The first was an aerospace engineer who worked for a NASA contractor throughout the 1960s. By 1971, he left that industry to pursue artistic endeavors. A pioneer in the creative applications of dichroic glass, he created everything from stained-glass windows to mobiles.

Dichroic glass became increasingly popular with artists, and more and more architectural glass manufacturers began commercially producing the product.

How Is Dichroic Glass Made?

dichroic glass architecture

"Fragmenta," by Studio Osman Akan, State of Alaska Public Art Collection

Creating dichroic glass is accomplished in one of two ways.

The first involves a laminated glass sheet, which incorporates color-changing film. This is the easiest and most straightforward method. Many glass manufacturers have the machinery and know-how to accomplish this method.

The second method, however, creates a monolithic solid glass sheet. This is not laminated, and it requires the use of intricate, costly machinery. It can only be accomplished by glass manufacturers with access to a metal deposition chamber.

In this second manufacturing process, an electron beam in the vacuum chamber vaporizes various transparent oxides of metals, including titanium, chromium, aluminum, and others. The resulting vapor condenses on the glass substrate in a crystalline structure.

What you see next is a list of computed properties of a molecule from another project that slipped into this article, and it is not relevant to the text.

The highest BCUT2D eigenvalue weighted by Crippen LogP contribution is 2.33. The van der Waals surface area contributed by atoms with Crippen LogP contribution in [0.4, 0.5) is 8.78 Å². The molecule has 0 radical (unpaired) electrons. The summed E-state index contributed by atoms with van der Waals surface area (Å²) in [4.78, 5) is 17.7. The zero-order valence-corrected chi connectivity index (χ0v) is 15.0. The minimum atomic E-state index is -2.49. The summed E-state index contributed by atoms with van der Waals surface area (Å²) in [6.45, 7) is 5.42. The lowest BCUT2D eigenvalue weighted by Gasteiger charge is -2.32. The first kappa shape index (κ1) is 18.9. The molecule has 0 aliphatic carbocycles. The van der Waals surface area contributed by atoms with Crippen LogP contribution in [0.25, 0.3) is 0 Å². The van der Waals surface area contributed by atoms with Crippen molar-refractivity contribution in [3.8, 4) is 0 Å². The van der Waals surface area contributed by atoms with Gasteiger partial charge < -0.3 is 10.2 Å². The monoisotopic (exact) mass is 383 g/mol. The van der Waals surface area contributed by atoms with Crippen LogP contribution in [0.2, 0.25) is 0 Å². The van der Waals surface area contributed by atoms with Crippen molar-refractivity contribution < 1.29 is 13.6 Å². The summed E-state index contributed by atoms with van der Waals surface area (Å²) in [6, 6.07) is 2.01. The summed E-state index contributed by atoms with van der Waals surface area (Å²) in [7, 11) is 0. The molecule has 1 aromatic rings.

This results in extremely thin layers of metal on each piece of the finished glass. How thin? Anywhere from thirty to fifty layers can be present in any piece of dichroic glass sheets, but the entire coating is only about 30 to 35 millionths of an inch.

From Glass Architecture to Art: Various Modern-Day Applications

dichroic glass art

Dichroic glass is used in three main ways today:

  • Optics: Dichroic glass makes an appearance in a multitude of optical filters.
  • Artistic projects: From larger-than-life sculptures to individual pieces of jewelry, dichroic glass shows up in many artistic endeavors.
  • Architecture: Incorporated into interior walls, exterior walls, countertops, or shelving, dichroic glass can be used in many different kinds of architectural glass. It appears in both residential and commercial projects. Doppler, home to Amazon’s Seattle headquarters, is just one notable example of a building façade incorporating this unique type of glass.